A novel low-cost lab-on-a-chip device to analyse sputum from patients with pulmonary diseases such as tuberculosis and asthma has been developed.
“To develop more accurate diagnosis and treatment approaches for patients with pulmonary diseases, we have to analyse sample cells directly from the lungs rather than by drawing blood,” said Tony Jun Huang, professor of engineering science and mechanics at Pennsylvania State University.
“For instance, different drugs are used to treat different types of asthma patients. If you know what a person’s immunophenotype is, you can provide personalised medicine for their particular disease,” said Huang.
There are several problems with the current method for sputum analysis. The first is that human specimens can be contagious, and sputum analysis requires handling of specimens in several discrete machines.
With a lab-on-a-chip device, all biospecimens are safely contained in a single disposable component.
Another issue is the sample size required for analysis, which is often larger than a person can easily produce.
The acoustofluidic sputum liquefier created by Huang’s group requires 100 times less sample while still providing accuracy equivalent to the standard system.
A further issue is that current systems are difficult to use and require trained operators, researchers said.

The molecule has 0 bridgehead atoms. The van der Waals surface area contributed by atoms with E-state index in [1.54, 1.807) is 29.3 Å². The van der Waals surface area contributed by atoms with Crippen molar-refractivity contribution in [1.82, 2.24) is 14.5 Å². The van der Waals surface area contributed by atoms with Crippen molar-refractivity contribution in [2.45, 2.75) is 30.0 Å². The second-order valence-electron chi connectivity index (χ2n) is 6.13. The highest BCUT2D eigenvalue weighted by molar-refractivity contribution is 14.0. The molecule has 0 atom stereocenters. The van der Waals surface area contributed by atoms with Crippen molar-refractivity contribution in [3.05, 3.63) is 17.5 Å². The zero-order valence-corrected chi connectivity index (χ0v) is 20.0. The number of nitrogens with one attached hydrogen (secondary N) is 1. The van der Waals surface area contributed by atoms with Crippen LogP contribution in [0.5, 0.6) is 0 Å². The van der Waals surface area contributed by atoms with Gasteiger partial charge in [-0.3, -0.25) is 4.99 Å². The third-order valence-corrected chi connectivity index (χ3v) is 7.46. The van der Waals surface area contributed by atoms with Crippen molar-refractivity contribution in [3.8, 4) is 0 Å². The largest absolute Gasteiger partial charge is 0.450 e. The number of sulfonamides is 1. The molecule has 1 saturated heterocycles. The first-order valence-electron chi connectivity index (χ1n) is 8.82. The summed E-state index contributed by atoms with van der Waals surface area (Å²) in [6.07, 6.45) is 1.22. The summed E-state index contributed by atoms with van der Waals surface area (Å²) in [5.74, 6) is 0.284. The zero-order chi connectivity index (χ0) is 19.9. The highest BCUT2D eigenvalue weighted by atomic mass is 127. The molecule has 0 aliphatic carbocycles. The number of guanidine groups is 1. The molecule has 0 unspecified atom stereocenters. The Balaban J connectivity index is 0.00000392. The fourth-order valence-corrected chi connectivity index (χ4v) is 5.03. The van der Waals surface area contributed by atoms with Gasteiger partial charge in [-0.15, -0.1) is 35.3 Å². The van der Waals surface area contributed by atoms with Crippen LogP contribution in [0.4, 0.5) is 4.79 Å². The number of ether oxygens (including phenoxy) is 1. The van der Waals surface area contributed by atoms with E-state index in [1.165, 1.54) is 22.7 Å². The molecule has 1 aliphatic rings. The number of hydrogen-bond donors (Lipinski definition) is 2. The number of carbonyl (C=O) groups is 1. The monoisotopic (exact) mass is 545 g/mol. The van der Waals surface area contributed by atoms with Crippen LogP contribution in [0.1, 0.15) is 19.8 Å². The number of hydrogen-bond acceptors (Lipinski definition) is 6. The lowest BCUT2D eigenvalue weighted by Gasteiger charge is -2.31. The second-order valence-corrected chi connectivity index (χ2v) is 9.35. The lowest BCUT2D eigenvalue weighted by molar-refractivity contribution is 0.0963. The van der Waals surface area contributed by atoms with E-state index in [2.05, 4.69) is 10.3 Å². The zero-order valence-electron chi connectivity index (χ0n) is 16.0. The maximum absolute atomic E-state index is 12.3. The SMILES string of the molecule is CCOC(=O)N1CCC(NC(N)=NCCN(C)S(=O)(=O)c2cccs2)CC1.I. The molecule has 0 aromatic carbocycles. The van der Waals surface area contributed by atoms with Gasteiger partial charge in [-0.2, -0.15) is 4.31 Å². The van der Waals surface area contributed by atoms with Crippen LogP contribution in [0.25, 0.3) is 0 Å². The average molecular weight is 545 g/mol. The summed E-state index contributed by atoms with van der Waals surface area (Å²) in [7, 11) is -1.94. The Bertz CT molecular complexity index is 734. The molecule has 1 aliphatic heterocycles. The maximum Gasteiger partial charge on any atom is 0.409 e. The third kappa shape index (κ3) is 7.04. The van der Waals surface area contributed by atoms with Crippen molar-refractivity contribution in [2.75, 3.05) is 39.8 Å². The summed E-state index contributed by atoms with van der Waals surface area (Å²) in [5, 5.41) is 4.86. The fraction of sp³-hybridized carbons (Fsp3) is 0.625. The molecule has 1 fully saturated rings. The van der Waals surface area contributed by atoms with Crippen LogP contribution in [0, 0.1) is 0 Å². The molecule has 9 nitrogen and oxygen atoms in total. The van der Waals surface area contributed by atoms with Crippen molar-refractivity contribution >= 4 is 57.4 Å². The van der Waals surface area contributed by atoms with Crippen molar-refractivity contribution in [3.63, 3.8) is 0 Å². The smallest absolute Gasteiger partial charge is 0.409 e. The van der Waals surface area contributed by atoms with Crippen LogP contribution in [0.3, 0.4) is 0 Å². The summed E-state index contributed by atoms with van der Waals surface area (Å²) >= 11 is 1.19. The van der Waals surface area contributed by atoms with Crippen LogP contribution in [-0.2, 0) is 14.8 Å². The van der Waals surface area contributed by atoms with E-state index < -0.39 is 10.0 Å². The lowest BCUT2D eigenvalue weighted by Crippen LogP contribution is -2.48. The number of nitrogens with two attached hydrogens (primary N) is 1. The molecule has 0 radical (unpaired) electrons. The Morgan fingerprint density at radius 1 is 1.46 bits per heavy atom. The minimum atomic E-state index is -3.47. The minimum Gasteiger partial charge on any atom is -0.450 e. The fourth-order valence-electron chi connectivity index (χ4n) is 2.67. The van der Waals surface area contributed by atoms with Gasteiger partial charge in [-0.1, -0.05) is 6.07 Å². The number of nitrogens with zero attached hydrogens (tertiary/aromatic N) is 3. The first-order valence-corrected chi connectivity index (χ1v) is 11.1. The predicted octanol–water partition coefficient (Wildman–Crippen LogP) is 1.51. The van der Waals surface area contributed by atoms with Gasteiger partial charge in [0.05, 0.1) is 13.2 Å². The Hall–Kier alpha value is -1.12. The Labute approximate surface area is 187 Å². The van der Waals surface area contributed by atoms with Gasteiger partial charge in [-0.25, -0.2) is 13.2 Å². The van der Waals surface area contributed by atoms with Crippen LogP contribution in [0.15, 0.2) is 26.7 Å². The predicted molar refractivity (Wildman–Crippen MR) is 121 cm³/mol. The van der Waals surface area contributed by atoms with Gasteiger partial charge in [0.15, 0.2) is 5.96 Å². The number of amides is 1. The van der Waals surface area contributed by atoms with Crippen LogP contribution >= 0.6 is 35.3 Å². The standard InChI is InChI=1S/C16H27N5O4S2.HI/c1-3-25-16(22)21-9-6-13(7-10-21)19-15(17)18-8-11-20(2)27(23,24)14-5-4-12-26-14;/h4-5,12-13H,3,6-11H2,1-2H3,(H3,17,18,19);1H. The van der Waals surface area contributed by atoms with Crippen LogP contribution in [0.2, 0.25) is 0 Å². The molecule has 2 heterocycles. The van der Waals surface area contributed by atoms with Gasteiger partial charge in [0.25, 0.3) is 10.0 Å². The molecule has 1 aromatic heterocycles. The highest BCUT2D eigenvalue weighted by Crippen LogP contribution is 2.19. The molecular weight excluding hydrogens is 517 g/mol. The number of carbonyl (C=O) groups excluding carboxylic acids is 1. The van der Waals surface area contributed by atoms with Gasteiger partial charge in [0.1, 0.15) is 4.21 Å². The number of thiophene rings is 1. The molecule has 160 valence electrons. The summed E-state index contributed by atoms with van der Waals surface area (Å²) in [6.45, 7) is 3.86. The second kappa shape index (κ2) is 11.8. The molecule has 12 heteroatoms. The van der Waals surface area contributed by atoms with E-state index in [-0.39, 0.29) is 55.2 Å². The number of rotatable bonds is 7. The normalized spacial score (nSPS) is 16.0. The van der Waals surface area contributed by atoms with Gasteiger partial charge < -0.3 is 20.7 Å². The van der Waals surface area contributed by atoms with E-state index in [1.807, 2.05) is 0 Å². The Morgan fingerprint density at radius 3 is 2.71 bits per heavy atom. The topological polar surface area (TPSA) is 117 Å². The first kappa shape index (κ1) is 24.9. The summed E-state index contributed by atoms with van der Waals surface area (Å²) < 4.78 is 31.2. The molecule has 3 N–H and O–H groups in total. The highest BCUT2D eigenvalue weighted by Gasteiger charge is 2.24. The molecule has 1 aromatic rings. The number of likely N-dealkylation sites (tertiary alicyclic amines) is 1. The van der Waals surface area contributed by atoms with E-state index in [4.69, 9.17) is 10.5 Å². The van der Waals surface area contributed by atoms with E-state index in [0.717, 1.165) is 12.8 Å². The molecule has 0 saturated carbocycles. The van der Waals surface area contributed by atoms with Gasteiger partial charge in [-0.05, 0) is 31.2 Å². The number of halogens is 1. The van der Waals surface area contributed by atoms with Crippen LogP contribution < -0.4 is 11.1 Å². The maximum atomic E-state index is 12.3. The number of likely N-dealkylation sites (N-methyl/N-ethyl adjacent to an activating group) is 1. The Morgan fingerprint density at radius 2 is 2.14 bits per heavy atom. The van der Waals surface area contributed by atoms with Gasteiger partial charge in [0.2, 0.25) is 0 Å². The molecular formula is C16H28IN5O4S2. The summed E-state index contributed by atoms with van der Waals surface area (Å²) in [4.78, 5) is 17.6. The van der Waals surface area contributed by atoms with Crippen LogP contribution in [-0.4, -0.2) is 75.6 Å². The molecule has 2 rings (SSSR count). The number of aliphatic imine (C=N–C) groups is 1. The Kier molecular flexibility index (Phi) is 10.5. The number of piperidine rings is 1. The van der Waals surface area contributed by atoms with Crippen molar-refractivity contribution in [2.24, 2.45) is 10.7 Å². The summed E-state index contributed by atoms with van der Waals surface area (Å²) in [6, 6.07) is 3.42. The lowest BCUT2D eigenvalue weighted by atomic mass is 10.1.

With the lab-on-a-chip system, a nurse can operate the device with a touch of a few buttons and get a read-out, or the patient could even operate the device at home.
In addition, the disposable portion of the device should cost less than a dollar to manufacture.
“This will offer quick analysis of samples without having to send them out to a centralised lab,” said Po-Hsun Huang, a graduate student in the Huang group and the first author on the paper published in the journal Lab on a Chip.
“This is the first on-chip sputum liquefier anyone has developed,” said Huang.
“This on-chip sputum liquefier is a significant advance regarding our goal of developing a point-of-care diagnostic device that will determine the type of inflammation present in the lungs of asthmatics,” said Stewart J Levine, from the National Heart, Lung, and Blood Institute (NHLBI).
“This will allow health care providers to individualise asthma treatments for each patient and advance the goal of bringing precision medicine into clinical practice,” said Levine.